Information Literacy and Inquiry as Disruption to School Culture Oppressed by Testing

My Media 21 project is inspired by the work of Wendy Drexler and Dr. Michael Wesch; this tweet from last week’s NEIT Conference reflects an essential question driving my Media 21 project:

As my Media 21 students have shared some new research reflections in the last week, I have felt both overjoyed and frustrated by responses.  How is it that some students have seen the last 15 weeks as the most challenging and rewarding learning experience of their lives that they hope will continue second semester while others have viewed the learning experiences more as a chore and something to simply “get done”?  Why do some students embrace reflection and original thinking while others chafe in the face of learning experiences that do not reflect the knowledge banking nature of today’s test driven educational climate?

In reflecting and returning to a reality that I faced when I adopted a literacy as inquiry stance as a classroom teacher in 2002, I am revisiting my studies of literacy as inquiry with Dr. Bob Fecho at the University of Georgia.  Just as some students resisted a learning environment I created that valued questions, not black and white answers, I see this resistance in some of my Media 21 students who seem to prefer learning activities that value regurgitation of facts rather than questioning or critical, creative thinking.  This question came up during Dr. Wesch’s keynote at NEIT:

In my corner of the world, my answer is “More than you might think.”  While some students are liberated by choice and free thought, others feel threatened by a learning environment that is inquiry driven and participatory in nature.    I can’t help but think that this phenomenon is easier to comprehend when you consider today’s students are among the first generation to grow up in a test driven school culture that is contradictory to inquiry.

What is inquiry? Here are qualities identified by classmate Sharon Murphy in Fall of 2002:

• Dis-ease. There are many questions raised without answers.

• Establishes more than the teacher as validator of knowledge/work.

• Feeling of responsibility to yourself and the class.

• Recognizes classroom as a complicated, non-laboratory place filled with complex, caring human beings.

• Fights culture of school that wants THE right answer.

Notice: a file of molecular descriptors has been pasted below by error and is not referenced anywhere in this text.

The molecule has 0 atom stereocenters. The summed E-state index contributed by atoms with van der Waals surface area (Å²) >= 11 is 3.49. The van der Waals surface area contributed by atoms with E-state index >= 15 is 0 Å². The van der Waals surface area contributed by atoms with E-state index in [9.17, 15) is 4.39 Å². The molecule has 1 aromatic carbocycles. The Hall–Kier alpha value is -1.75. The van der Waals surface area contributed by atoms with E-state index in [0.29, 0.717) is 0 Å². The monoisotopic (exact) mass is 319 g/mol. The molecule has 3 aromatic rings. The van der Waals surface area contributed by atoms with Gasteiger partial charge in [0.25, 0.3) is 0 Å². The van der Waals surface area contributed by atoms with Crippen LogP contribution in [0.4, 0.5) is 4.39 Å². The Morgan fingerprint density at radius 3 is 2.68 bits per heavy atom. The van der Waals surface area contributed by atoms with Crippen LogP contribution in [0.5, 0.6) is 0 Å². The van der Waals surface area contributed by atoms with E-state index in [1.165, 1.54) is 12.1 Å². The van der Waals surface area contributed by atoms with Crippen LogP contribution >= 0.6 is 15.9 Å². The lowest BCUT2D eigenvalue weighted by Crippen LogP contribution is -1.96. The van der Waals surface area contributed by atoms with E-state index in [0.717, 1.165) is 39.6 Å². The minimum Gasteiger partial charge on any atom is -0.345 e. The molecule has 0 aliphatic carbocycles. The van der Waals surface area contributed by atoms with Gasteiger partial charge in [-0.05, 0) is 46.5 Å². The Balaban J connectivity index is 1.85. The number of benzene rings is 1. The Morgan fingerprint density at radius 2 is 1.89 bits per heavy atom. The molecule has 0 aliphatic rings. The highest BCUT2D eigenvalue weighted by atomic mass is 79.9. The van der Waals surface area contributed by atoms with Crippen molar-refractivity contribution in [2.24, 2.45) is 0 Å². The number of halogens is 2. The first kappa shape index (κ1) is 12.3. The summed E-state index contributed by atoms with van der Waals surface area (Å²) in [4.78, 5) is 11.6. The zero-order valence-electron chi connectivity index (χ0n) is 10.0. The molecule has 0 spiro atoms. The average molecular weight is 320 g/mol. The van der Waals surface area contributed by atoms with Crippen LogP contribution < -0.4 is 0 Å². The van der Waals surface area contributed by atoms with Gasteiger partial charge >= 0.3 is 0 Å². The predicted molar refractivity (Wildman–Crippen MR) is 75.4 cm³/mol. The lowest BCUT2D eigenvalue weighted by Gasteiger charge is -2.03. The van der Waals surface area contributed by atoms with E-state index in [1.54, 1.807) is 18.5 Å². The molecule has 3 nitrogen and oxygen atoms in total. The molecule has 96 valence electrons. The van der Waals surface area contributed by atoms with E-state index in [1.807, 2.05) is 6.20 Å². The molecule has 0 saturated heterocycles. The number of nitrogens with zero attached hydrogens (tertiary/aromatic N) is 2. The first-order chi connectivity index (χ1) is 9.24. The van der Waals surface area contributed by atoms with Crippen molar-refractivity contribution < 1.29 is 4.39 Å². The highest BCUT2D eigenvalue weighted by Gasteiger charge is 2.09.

• Doesn’t hide what is occurring in class and makes class part of determining what is occurring.

• Patience- doesn’t give up too quickly and realizes community/learning/inquiry doesn’t happen overnight.

Does this sound like the learning environment many school librarians crave yet find themselves hungering for it in the current educational landscape?

In revisiting my initial reading of Pedagogy of the Oppressed of 2002, Paulo Freire says the oppressed are often “hosts” of the oppressor (48) because they are so immersed in the culture of oppression.   Does this description fit today’s student who must buy into the testing culture so privileged (whether by choice or force) by public schools?  Does it also apply to many classroom teachers whose careers are judged by test scores and perhaps even our profession as school librarians as we are called upon to tie our programs to student achievement in order to “survive”?  How does the assimilation of the discourse of testing impact how students transactions with information and how they construct knowledge?

The current test driven culture values knowledge banking and correct answers; standardized curriculum and conformity to ways of knowing and learning are the hallmarks of contemporary American education.  In many schools, students and teachers feel pressured to “cover” knowledge precisely and efficiently.  Contrast these values to those Freire asserts:

“For apart from inquiry, apart from the praxis, individuals cannot be truly human. Knowledge emerges only through invention and reinvention, through the restless, impatient, continuing, hopeful inquiry human beings pursue in the world, with the world, and with each other”(72).

So what does this all mean?  Right now, some key ideas are resonating with me:

My big question:  how can inquiry driven learning and an inquiry stance on information literacy positively disrupt students who are entrenched and oppressed by the testing culture?  How can participatory librarianship support inquiry and students who find conversations about learning troublesome rather than empowering?   How do we address their “dis-ease” they feel as they are pushed out of their comfort zone?  How can school librarians and libraries be more effective sponsors of information literacy and transliteracy?